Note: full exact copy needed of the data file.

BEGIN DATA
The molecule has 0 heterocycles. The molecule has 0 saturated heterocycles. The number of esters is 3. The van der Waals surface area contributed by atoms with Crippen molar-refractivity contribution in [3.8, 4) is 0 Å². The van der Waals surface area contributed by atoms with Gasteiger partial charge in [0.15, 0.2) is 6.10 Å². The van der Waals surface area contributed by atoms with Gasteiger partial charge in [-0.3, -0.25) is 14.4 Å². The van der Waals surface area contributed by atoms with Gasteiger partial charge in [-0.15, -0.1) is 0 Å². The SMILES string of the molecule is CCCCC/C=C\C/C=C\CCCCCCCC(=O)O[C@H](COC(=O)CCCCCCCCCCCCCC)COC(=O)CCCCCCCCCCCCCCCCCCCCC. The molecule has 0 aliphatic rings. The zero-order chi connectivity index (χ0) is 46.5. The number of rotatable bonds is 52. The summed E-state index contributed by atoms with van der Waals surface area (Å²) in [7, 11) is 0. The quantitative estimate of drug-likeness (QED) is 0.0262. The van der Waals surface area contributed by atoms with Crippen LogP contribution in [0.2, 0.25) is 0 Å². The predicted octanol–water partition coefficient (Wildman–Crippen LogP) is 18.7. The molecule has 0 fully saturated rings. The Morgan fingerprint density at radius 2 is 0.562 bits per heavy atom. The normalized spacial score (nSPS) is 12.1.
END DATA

The molecule has 0 heterocycles. The molecule has 0 saturated heterocycles. The number of esters is 3. The van der Waals surface area contributed by atoms with Crippen molar-refractivity contribution in [3.8, 4) is 0 Å². The van der Waals surface area contributed by atoms with Gasteiger partial charge in [0.15, 0.2) is 6.10 Å². The van der Waals surface area contributed by atoms with Gasteiger partial charge in [-0.3, -0.25) is 14.4 Å². The van der Waals surface area contributed by atoms with Gasteiger partial charge in [-0.15, -0.1) is 0 Å². The SMILES string of the molecule is CCCCC/C=C\C/C=C\CCCCCCCC(=O)O[C@H](COC(=O)CCCCCCCCCCCCCC)COC(=O)CCCCCCCCCCCCCCCCCCCCC. The molecule has 0 aliphatic rings. The zero-order chi connectivity index (χ0) is 46.5. The number of rotatable bonds is 52. The summed E-state index contributed by atoms with van der Waals surface area (Å²) in [7, 11) is 0. The quantitative estimate of drug-likeness (QED) is 0.0262. The van der Waals surface area contributed by atoms with Crippen LogP contribution in [0.2, 0.25) is 0 Å². The predicted octanol–water partition coefficient (Wildman–Crippen LogP) is 18.7. The molecule has 0 fully saturated rings. The Morgan fingerprint density at radius 2 is 0.562 bits per heavy atom. The normalized spacial score (nSPS) is 12.1.